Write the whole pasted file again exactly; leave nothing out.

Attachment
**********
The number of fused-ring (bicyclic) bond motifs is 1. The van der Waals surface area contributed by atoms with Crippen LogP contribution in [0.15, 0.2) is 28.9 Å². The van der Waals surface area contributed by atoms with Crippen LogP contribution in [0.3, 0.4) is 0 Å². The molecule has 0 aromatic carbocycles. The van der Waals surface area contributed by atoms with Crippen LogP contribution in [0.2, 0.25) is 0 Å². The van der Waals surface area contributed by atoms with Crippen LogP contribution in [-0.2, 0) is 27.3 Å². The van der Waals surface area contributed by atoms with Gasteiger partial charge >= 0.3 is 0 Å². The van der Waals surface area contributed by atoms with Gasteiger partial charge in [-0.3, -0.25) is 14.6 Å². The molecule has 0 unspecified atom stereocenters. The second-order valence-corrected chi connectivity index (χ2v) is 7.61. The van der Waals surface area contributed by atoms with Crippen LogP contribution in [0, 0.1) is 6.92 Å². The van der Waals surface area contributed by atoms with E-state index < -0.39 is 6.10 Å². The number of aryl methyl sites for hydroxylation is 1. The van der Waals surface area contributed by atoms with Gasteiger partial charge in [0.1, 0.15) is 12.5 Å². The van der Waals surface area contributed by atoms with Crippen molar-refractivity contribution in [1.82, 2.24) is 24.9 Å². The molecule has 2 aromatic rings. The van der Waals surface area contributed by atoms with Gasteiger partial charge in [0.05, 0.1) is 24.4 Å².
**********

The number of fused-ring (bicyclic) bond motifs is 1. The van der Waals surface area contributed by atoms with Crippen LogP contribution in [0.15, 0.2) is 28.9 Å². The van der Waals surface area contributed by atoms with Crippen LogP contribution in [0.3, 0.4) is 0 Å². The molecule has 0 aromatic carbocycles. The van der Waals surface area contributed by atoms with Crippen LogP contribution in [0.2, 0.25) is 0 Å². The van der Waals surface area contributed by atoms with Crippen LogP contribution in [-0.2, 0) is 27.3 Å². The van der Waals surface area contributed by atoms with Gasteiger partial charge >= 0.3 is 0 Å². The van der Waals surface area contributed by atoms with Gasteiger partial charge in [-0.3, -0.25) is 14.6 Å². The molecule has 0 unspecified atom stereocenters. The second-order valence-corrected chi connectivity index (χ2v) is 7.61. The van der Waals surface area contributed by atoms with Crippen LogP contribution in [0, 0.1) is 6.92 Å². The van der Waals surface area contributed by atoms with E-state index < -0.39 is 6.10 Å². The number of aryl methyl sites for hydroxylation is 1. The van der Waals surface area contributed by atoms with Gasteiger partial charge in [0.1, 0.15) is 12.5 Å². The van der Waals surface area contributed by atoms with Crippen molar-refractivity contribution in [1.82, 2.24) is 24.9 Å². The molecule has 2 aromatic rings. The van der Waals surface area contributed by atoms with Gasteiger partial charge in [0.05, 0.1) is 24.4 Å².